By World Bank
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Extra resources for China: higher education reform
Beginning with the prestigious key universities, assistance was spread to provincial normal (teacher training) universities, universities under line ministriesagriculture and forestry, public healthand short cycle vocational universities. A significant tier that has not been included in any of the projects is a range of nonspecialized universities under provincial jurisdictions, which are the main concern of this study. Challenges Confronting Institutions The fundamental challenge of current economic and educational reform is to orient institutions to a more open labor market as well as to a more open society.
According to the Ninth Five-Year Plan (19952000), the Government's target for GDP in 2000 is to quadruple that in 1980, and that for GDP in 2010 is to double that in 2000. This entails an average annual growth rate of 8 percent between 1995 and 2000, and over 7 percent between 2000 and 2010. Given the momentum of China's historical growth rate, it is realistic to expect the GDP to continue to grow at an annual average rate of 79 percent in real terms over the next 25 years. If the population growth rates are held down, its GDP per capita would be $600$700 (as in 1996 constant terms) by 2000; $1,100$1,600 by 2010; and $2,100$3,500 by 2020, according to this study's projection.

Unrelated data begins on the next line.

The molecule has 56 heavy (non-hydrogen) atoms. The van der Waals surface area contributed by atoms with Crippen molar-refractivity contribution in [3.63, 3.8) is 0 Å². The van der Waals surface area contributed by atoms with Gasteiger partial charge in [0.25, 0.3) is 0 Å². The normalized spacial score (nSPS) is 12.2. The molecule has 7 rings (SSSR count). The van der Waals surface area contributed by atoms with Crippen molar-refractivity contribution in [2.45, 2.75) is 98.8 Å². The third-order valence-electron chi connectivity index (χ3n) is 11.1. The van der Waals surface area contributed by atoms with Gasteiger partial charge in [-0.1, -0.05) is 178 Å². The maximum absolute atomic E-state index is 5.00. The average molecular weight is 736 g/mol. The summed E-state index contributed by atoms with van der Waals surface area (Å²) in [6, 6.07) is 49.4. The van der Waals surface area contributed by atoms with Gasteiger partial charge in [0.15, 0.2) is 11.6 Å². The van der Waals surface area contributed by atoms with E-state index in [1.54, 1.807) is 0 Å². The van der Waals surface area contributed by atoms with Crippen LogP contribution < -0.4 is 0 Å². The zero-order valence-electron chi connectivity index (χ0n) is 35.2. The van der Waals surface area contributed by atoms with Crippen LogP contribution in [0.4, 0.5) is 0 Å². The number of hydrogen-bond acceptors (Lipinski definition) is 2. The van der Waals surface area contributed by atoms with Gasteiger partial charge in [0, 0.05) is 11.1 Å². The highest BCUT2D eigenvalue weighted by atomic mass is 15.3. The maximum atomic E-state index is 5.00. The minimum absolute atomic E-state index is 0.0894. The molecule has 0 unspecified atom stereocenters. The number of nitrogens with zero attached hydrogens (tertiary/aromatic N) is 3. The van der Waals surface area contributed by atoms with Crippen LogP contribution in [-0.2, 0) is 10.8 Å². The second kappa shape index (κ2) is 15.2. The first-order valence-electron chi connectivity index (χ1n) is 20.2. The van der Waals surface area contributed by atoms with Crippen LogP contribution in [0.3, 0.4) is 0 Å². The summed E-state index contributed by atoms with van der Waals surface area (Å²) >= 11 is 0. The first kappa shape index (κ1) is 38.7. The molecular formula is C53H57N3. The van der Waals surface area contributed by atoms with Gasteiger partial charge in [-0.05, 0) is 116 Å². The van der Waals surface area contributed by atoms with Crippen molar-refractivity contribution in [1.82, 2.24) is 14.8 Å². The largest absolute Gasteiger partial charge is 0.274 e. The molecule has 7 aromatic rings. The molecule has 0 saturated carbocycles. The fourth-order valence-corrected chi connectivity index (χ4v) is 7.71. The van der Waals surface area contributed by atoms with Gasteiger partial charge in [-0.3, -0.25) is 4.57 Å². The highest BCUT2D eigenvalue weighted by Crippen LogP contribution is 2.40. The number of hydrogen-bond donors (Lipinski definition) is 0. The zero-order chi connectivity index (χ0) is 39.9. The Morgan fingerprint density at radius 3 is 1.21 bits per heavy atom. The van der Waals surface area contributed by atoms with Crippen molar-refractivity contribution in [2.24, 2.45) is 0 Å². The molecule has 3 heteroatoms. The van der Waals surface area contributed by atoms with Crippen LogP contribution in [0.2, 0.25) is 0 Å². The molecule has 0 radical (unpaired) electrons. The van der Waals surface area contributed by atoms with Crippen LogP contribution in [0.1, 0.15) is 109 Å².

The number applying for the basic sciences and humanities subjects are far below what is considered efficient for comprehensive universities. China is in the midst of moving from a "state-control model" to a "state-supervising model" (in current terms from "macrocontrol" to "macromanagement") as regards the relationship between universities and government. There are difficult questions to answer about the respective roles and powers of SEdC, central ministries and provincial/ municipal governments.